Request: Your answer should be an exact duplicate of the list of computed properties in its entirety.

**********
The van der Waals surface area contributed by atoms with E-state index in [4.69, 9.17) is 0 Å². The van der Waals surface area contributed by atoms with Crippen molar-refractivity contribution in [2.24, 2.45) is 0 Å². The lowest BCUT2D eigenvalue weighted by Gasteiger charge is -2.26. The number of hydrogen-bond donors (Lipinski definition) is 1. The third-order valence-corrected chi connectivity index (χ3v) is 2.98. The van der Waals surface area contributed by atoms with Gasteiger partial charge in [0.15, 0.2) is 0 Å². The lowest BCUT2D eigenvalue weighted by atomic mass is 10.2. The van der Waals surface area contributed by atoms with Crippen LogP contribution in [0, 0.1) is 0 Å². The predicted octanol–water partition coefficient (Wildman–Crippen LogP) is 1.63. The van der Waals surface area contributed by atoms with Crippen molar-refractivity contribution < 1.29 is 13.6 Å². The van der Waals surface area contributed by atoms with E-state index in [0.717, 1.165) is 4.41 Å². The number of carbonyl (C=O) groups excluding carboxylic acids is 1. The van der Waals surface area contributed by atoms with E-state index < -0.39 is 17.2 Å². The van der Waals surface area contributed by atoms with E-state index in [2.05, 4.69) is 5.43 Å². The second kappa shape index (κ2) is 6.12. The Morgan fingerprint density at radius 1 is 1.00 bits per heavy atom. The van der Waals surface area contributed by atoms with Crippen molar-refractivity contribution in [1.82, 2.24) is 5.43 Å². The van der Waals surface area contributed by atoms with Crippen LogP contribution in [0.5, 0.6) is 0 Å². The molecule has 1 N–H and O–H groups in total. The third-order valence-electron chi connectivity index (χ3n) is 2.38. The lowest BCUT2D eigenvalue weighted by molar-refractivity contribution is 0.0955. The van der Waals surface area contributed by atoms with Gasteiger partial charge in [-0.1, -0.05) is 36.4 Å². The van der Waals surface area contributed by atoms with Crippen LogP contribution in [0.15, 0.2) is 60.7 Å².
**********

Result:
The van der Waals surface area contributed by atoms with E-state index in [4.69, 9.17) is 0 Å². The van der Waals surface area contributed by atoms with Crippen molar-refractivity contribution in [2.24, 2.45) is 0 Å². The lowest BCUT2D eigenvalue weighted by Gasteiger charge is -2.26. The number of hydrogen-bond donors (Lipinski definition) is 1. The third-order valence-corrected chi connectivity index (χ3v) is 2.98. The van der Waals surface area contributed by atoms with Gasteiger partial charge in [0.15, 0.2) is 0 Å². The lowest BCUT2D eigenvalue weighted by atomic mass is 10.2. The van der Waals surface area contributed by atoms with Crippen LogP contribution in [0, 0.1) is 0 Å². The predicted octanol–water partition coefficient (Wildman–Crippen LogP) is 1.63. The van der Waals surface area contributed by atoms with Crippen molar-refractivity contribution < 1.29 is 13.6 Å². The van der Waals surface area contributed by atoms with E-state index in [0.717, 1.165) is 4.41 Å². The number of carbonyl (C=O) groups excluding carboxylic acids is 1. The van der Waals surface area contributed by atoms with E-state index < -0.39 is 17.2 Å². The van der Waals surface area contributed by atoms with E-state index in [2.05, 4.69) is 5.43 Å². The second kappa shape index (κ2) is 6.12. The Morgan fingerprint density at radius 1 is 1.00 bits per heavy atom. The van der Waals surface area contributed by atoms with Crippen molar-refractivity contribution in [1.82, 2.24) is 5.43 Å². The van der Waals surface area contributed by atoms with Crippen LogP contribution in [0.5, 0.6) is 0 Å². The molecule has 1 N–H and O–H groups in total. The third-order valence-electron chi connectivity index (χ3n) is 2.38. The lowest BCUT2D eigenvalue weighted by molar-refractivity contribution is 0.0955. The van der Waals surface area contributed by atoms with Gasteiger partial charge in [-0.1, -0.05) is 36.4 Å². The van der Waals surface area contributed by atoms with Crippen LogP contribution in [0.15, 0.2) is 60.7 Å².